A Chimeric EccB-MycP Fusion Protein is Functional and a Stable Component of the ESX-5 Type VII Secretion System Membrane Complex

Vincent J.C. van Winden, Catalin M. Bunduc, Roy Ummels, Wilbert Bitter, Edith N.G. Houben

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The mycosin protease (MycP) is widely conserved in type VII secretion (T7S) systems throughout Actinobacteria. Within the T7S systems of mycobacteria, also known as the ESX systems, MycP is essential for secretion, which is probably linked to its stabilizing effect on the ESX membrane complex. However, it is unknown how this is mediated, as MycP is not a stable component of this complex. In this study, we set out to create a chimeric fusion protein of EccB5 and MycP5, based on a chimeric gene of eccB and mycP in the T7S locus of Bifidobacterium dentium. We show that this fusion protein is functional and capable of complementing ESX-5 secretion in both an eccB5 and a mycP5 knockout in Mycobacterium marinum. To study the ESX complex containing this fusion protein in more detail, we replaced the original eccB5 and mycP5 of the Mycobacterium xenopi esx-5 locus, reconstituted in Mycobacterium smegmatis, with the chimeric gene. The EccB5-MycP5 fusion construct also restored ESX-5 secretion under these double knockout conditions. Subsequent protein pulldowns on the central complex component EccC5 showed that under these conditions, the EccB5-MycP5 fusion was specifically copurified and a stable component of the ESX-5 complex. Based on our results, we can conclude that MycP5 carries out its essential function in secretion in close proximity to EccB5, indicating that EccB5 is the direct interaction partner of MycP5.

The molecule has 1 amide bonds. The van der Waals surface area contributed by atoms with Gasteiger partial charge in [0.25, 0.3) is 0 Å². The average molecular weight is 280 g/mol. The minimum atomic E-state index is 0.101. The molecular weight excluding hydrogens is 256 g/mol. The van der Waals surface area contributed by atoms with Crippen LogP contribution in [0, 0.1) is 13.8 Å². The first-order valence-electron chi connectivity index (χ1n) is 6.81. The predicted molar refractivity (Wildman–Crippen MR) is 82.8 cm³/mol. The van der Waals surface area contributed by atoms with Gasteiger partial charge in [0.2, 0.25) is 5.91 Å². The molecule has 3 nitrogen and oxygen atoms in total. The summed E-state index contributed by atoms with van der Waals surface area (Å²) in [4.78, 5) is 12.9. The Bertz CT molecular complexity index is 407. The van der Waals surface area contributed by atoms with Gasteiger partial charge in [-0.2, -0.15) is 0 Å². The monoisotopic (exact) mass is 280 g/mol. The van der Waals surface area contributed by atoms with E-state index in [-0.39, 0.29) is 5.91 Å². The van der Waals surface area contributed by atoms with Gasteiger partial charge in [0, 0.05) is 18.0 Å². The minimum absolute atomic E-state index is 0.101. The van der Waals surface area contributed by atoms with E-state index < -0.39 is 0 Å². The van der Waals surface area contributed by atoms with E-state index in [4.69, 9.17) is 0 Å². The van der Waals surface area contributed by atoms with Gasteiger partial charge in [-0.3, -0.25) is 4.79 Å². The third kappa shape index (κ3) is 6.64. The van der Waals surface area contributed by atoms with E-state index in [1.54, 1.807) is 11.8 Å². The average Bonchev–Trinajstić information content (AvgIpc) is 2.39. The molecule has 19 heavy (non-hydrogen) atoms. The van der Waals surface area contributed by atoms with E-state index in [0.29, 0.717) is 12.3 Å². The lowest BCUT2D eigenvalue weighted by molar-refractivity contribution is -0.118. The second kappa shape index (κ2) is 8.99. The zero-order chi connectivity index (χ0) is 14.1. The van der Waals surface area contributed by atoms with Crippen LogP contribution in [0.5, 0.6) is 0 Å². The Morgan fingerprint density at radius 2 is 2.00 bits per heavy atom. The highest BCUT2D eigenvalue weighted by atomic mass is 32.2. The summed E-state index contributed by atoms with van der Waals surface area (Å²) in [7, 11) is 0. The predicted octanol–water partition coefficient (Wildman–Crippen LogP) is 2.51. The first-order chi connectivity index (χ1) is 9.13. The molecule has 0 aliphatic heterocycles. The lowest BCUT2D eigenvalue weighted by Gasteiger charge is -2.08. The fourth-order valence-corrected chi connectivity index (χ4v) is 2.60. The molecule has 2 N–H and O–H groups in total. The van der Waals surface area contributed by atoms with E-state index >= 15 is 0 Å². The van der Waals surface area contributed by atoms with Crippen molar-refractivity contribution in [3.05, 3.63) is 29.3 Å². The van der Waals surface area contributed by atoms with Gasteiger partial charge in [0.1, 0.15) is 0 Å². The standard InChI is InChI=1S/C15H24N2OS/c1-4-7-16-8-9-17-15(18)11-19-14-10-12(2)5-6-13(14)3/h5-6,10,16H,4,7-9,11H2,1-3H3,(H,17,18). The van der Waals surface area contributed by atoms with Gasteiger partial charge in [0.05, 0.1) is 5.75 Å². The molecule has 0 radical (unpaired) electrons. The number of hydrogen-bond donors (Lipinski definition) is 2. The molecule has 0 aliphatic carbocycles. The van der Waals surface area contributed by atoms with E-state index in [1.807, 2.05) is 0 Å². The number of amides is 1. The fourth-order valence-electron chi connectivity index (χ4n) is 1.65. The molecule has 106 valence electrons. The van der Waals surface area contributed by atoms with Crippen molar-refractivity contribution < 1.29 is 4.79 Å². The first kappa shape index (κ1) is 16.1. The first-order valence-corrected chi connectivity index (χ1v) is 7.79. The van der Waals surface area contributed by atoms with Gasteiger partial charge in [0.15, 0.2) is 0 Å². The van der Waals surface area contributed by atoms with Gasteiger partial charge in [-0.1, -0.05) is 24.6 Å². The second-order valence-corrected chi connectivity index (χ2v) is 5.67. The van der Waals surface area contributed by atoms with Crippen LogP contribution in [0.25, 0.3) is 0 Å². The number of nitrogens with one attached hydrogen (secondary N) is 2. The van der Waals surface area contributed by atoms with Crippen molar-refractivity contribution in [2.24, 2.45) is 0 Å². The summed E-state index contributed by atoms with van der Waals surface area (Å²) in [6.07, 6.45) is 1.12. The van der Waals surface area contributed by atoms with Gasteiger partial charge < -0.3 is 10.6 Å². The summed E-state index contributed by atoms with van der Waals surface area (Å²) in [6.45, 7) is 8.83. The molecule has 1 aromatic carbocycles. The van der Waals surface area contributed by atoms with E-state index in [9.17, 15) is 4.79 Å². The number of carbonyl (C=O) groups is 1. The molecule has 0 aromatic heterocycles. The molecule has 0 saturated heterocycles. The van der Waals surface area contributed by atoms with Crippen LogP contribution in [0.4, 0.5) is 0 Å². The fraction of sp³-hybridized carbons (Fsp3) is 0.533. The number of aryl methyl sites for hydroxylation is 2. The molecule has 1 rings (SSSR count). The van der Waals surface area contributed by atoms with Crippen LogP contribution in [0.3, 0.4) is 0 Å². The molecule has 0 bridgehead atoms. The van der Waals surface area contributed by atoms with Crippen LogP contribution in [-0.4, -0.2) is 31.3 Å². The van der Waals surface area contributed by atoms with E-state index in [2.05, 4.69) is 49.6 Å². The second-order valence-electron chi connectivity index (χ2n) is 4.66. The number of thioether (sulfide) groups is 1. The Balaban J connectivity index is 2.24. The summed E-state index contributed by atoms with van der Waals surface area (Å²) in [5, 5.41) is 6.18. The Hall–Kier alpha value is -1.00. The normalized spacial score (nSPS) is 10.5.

Original languageEnglish
Pages (from-to)1265-1278
Number of pages14
JournalJournal of Molecular Biology
Issue number4
Publication statusPublished - 14 Feb 2020


  • ESX
  • MycP
  • mycobacterium
  • protein secretion
  • type VII secretion system

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